sewing ergonomics the mini ironing board

If you’ve had your head down churning out scrubs and masks for the past few months, you’ll be familiar with how unkind repetitive sewing can be on the body.

I have no idea how sweatshop workers cope, but my own clothing factory career (as a cutter) was only kept afloat with regular chiropractic care and massage.

Too much repetitive sewing and poor sewing posture is tough on the neck, shoulders and back. However, paying attention to both your sewing habits and your sewing area set-up means you can sew for longer and more comfortably.

While I’m no occupational therapist, here’s a few changes in my work practices that have really helped.


The kindergarten chair

Is your chair the right height for your machine? Most kitchen table and chair sets are the wrong height – the chair is typically too high. Fine for dining but not sitting at a sewing machine.

In the past I put my sewing machine on phone books to bring it up to a better height, so I wasn’t cricking my neck bending over it. Then I requisitioned this old kindergarten chair and made myself lower. It’s perfect!

sewing ergonomics the kindergarten chair
Btw, this is a “reality” photo – I sew on a portable table in the corner of our unrenovated kitchen (right next to the asbestos-clad bathroom built in the corner!). Yeah, a studio would be kinda nice but this is very convenient!


The mini ironing board

If you’re tall and find your ironing board doesn’t get as high as you’d like, a mini ironing board is a handy solution. Set it up on your regular ironing board – I use it when I know I’ll be standing for a long time to iron small details. If you’re a patchwork quilter, it’s great for pressing quilt block pieces.

sewing ergonomics the mini ironing board in action

This mini ironing board was second hand but it originally came from Ikea; I got it for sewing classes to make an ironing station and I use it at home too. I made a new cover for it and beefed-up the padding.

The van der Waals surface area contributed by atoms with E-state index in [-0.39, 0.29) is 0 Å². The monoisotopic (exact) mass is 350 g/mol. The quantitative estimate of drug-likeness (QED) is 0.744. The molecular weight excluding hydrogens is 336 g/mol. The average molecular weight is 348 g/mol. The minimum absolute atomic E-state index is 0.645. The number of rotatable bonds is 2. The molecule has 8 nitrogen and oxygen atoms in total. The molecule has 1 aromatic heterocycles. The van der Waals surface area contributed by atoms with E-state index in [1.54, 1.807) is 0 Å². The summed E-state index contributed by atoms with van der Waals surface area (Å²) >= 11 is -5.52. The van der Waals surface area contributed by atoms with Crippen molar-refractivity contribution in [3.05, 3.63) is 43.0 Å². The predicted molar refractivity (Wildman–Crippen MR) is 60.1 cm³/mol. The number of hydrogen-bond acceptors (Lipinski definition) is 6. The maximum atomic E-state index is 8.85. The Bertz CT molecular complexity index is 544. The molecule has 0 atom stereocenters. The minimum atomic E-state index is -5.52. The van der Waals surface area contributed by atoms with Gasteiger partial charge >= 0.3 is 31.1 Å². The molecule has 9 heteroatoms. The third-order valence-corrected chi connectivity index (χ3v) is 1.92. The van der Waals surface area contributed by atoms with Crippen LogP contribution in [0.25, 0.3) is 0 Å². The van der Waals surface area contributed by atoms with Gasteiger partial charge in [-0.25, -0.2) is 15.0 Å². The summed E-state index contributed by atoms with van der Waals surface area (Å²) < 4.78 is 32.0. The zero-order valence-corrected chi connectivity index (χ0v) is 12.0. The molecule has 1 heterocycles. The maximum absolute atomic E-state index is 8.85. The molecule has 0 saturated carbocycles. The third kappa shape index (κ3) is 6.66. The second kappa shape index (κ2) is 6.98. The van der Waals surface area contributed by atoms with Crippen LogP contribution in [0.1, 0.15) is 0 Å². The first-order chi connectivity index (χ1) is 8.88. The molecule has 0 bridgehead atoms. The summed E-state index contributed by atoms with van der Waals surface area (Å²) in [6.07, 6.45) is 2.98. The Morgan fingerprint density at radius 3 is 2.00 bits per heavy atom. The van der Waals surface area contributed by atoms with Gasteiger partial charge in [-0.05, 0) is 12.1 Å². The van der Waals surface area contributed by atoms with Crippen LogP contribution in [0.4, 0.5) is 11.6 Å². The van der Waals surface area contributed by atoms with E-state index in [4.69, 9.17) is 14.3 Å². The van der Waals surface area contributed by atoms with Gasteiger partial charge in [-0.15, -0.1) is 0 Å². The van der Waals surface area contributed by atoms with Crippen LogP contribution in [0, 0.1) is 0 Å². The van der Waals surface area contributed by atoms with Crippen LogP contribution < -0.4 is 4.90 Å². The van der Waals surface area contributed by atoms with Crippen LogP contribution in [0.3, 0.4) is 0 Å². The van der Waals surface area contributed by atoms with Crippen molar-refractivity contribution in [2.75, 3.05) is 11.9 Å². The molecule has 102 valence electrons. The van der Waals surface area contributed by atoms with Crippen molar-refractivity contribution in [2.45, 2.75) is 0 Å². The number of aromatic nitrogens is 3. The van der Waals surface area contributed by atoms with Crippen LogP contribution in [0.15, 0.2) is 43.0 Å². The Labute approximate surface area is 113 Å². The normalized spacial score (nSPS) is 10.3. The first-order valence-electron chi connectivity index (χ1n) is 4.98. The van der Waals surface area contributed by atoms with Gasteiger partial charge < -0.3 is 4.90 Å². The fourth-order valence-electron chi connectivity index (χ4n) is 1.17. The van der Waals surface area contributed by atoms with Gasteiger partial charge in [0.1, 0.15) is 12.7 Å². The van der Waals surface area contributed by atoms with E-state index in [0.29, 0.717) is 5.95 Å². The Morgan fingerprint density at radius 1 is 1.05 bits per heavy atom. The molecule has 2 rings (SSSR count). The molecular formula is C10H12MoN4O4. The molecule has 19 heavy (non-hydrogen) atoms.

The cushion

For the times when we need to hand sew, sitting at a table with your work supported on the table top is a good setup. But what if you want to sew in an armchair in front of the TV? A cushion on your lap will bring your sewing up to a better height. It also doubles as a giant pincushion, but don’t forget to take out the pins!

sewing ergonomics cushion on the lap


Have you got any great ideas to make sewing more comfortable? Please share them in the comments below.

Cheers!

6 Comments

  1. Sue Stoney on June 15, 2020 at 11:13 pm

    Some great ideas here Liz! I’m trying to sort out a stiff back constantly

    • lizhaywood on June 16, 2020 at 12:16 pm

      Cheers, Sue. A game-changer for me for back self-management was a hand-held electric massager – it helped free up the tight muscles then I would massage by hand if possible, then stretch.

  2. Kim on June 16, 2020 at 5:31 pm

    I’ve been suffering after sewing for long periods again recently and this couldn’t be better timed. The kindergarten chair is something I could probably benefit from but would never have thought of. Thanks Liz

    • lizhaywood on June 16, 2020 at 7:40 pm

      Prolonged scrubs sewing?
      Apparently the optimal chair height is where the seat is one-hand-width below the back of your knee, and (full disclosure: I’m no ergonomics expert) the kindy chair fits this description and is the best chair I’ve used. Still gotta remember to get up and stretch every now and again!

  3. Mimi T on June 19, 2020 at 1:22 pm

    Is it possible you have CCTV in my house Liz? 🙂 My mum is an occupational therapist and finds my sewing set up… less than ideal.

    Standing up and stretching regularly helps the most, but the temptation is always to push on with ‘just this next little thing first’. I am going to try your cushion recommendation.

    • lizhaywood on June 19, 2020 at 3:07 pm

      You are right about the stretching…if you can remember!

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